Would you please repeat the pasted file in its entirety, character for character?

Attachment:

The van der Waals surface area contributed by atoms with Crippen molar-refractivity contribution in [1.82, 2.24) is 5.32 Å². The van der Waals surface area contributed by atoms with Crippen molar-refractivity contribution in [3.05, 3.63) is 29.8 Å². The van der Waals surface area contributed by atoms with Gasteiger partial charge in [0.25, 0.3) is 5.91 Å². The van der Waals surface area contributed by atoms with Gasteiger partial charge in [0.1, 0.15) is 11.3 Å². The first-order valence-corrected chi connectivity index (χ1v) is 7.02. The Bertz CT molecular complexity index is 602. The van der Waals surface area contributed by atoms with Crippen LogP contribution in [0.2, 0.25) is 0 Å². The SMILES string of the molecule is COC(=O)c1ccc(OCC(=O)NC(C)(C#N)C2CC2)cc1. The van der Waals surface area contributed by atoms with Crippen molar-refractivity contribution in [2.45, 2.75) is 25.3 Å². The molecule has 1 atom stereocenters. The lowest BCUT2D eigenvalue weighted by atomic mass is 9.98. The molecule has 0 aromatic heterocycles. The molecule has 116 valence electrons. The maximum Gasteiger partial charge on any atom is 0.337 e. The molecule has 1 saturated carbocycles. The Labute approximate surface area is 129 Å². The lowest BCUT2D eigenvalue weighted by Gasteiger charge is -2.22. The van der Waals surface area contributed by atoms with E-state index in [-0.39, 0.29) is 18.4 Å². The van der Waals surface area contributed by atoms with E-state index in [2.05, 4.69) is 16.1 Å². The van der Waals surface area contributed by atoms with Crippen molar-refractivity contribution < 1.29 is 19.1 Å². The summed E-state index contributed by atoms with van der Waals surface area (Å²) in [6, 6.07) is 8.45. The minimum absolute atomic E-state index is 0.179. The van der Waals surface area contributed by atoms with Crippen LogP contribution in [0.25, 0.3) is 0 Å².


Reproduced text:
The van der Waals surface area contributed by atoms with Crippen molar-refractivity contribution in [1.82, 2.24) is 5.32 Å². The van der Waals surface area contributed by atoms with Crippen molar-refractivity contribution in [3.05, 3.63) is 29.8 Å². The van der Waals surface area contributed by atoms with Gasteiger partial charge in [0.25, 0.3) is 5.91 Å². The van der Waals surface area contributed by atoms with Gasteiger partial charge in [0.1, 0.15) is 11.3 Å². The first-order valence-corrected chi connectivity index (χ1v) is 7.02. The Bertz CT molecular complexity index is 602. The van der Waals surface area contributed by atoms with Crippen LogP contribution in [0.2, 0.25) is 0 Å². The SMILES string of the molecule is COC(=O)c1ccc(OCC(=O)NC(C)(C#N)C2CC2)cc1. The van der Waals surface area contributed by atoms with Crippen molar-refractivity contribution in [2.45, 2.75) is 25.3 Å². The molecule has 1 atom stereocenters. The lowest BCUT2D eigenvalue weighted by atomic mass is 9.98. The molecule has 0 aromatic heterocycles. The molecule has 116 valence electrons. The maximum Gasteiger partial charge on any atom is 0.337 e. The molecule has 1 saturated carbocycles. The Labute approximate surface area is 129 Å². The lowest BCUT2D eigenvalue weighted by Gasteiger charge is -2.22. The van der Waals surface area contributed by atoms with E-state index in [-0.39, 0.29) is 18.4 Å². The van der Waals surface area contributed by atoms with E-state index in [2.05, 4.69) is 16.1 Å². The van der Waals surface area contributed by atoms with Crippen molar-refractivity contribution < 1.29 is 19.1 Å². The summed E-state index contributed by atoms with van der Waals surface area (Å²) in [6, 6.07) is 8.45. The minimum absolute atomic E-state index is 0.179. The van der Waals surface area contributed by atoms with Crippen LogP contribution in [0.25, 0.3) is 0 Å².